When running a comprehensive energy management system, the pressure sensors contained within are crucial for success. If these components aren't working properly, they could lead to more significant failures and expensive problems down the line. Depending on your setup, you'll likely use a variety of sensors, including dry-to-dry, wet-to-wet, and wet-to-dry.
Wet-to-wet sensors can be broken down further into two separate options: true pressure and calculated pressure. Because these sensors are deployed inside chillers, pumps, pressurized systems, and other essential systems, it pays to know the difference between them. So, let's look at how each pressure sensor works and how they differ.
True wet-to-wet pressure sensors are the most commonly used within the industry because they're the most accurate. With this system, both sides of the sensor are connected to a single diaphragm that moves in either direction, depending on where the pressure is heading. Because this setup uses a single connecting piece, the readouts are precise. One side affects the other, so there's almost no chance of interference or human error causing problems with the system.
Because true W/W sensors are the most accurate, they're often utilized in sensitive areas like flow measurement systems, pressurized tanks, and liquid level measurements.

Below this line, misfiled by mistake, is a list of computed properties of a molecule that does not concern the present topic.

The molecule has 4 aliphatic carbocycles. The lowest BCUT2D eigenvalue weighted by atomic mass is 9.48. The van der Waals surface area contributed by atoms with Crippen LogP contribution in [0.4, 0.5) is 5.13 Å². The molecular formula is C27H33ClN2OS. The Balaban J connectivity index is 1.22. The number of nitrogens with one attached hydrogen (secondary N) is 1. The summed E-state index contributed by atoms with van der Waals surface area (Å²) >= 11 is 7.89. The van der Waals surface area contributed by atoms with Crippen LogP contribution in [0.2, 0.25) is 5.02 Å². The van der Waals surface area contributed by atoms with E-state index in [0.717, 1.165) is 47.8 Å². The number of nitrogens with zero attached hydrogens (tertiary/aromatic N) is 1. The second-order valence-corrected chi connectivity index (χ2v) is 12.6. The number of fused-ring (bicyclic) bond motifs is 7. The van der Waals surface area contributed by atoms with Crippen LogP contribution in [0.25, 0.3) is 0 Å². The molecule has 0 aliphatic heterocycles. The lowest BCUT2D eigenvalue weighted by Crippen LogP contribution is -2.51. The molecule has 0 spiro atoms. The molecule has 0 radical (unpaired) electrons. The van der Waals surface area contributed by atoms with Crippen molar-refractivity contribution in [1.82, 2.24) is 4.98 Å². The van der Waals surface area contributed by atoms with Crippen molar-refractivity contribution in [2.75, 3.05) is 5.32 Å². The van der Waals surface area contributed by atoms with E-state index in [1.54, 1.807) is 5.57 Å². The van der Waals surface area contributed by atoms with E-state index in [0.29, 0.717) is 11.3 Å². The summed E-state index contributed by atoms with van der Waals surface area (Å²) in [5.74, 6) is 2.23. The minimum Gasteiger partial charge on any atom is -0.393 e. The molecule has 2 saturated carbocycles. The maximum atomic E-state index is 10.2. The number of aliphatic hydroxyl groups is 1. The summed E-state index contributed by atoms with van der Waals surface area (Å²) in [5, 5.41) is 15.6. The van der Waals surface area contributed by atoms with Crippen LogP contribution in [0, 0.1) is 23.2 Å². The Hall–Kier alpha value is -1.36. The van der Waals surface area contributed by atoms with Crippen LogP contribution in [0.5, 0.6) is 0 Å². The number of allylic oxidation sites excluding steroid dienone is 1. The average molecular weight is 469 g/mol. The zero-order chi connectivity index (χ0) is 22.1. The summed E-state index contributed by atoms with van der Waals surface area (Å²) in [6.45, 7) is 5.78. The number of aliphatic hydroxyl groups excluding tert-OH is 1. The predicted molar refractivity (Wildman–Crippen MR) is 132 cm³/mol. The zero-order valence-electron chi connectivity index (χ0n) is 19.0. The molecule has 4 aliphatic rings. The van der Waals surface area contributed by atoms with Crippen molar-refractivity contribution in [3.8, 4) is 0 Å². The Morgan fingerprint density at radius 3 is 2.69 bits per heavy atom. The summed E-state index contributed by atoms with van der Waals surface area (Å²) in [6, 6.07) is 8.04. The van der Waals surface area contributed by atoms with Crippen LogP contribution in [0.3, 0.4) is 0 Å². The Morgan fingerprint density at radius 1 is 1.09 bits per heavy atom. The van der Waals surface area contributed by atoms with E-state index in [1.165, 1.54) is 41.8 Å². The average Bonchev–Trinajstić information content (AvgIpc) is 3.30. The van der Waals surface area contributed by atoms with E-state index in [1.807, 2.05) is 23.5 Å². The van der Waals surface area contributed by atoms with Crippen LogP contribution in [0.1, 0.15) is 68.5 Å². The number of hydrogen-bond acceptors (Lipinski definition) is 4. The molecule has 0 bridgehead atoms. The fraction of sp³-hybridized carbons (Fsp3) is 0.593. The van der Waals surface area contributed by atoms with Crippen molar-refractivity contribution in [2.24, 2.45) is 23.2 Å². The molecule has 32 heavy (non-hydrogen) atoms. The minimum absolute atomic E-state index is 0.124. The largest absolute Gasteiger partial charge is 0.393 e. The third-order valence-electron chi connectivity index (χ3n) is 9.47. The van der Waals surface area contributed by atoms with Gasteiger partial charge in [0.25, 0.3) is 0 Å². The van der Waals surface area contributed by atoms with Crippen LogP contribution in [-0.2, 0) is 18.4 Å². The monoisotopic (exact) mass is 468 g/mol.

In this setup, both sensors operate independently of each other. However, they're both connected to the same pipe and oriented based on how pressure moves throughout the system. For a calculated wet-to-wet pressure sensor to work, one side has to be calibrated for high pressure while the other is calibrated for low pressure. Typically, each sensor can be programmed to detect pressure levels between 1 and 250 PSID. This way, you don't have to purchase separate sensor models to make the system work correctly.
Because calculated W/W sensors must be calibrated and can only work in one direction, they're far less precise and reliable than true W/W systems. Also, there's always a chance that one or both sensors weren't calibrated correctly based on the system they're monitoring. If this happens, the sensor won't be able to detect any potential problems and notify workers accordingly.
As you can imagine, there are several key distinctions between each measurement system. Let's look at those differences and discuss when to choose one over the other.
Overall, you want true wet-to-wet pressure sensors in high-value areas where speed and accuracy are essential. Also, this sensor type can work well for systems where the pressure may fluctuate unexpectedly, as it will detect differentials no matter what.
A calculated wet-to-wet pressure sensor is mostly beneficial for systems where pressure only flows one way, and there is little variation between readings. Otherwise, if you don't calibrate each sensor correctly, it could reach its limit before measuring the differential. When this happens, you'll see skewed results that aren't accurate.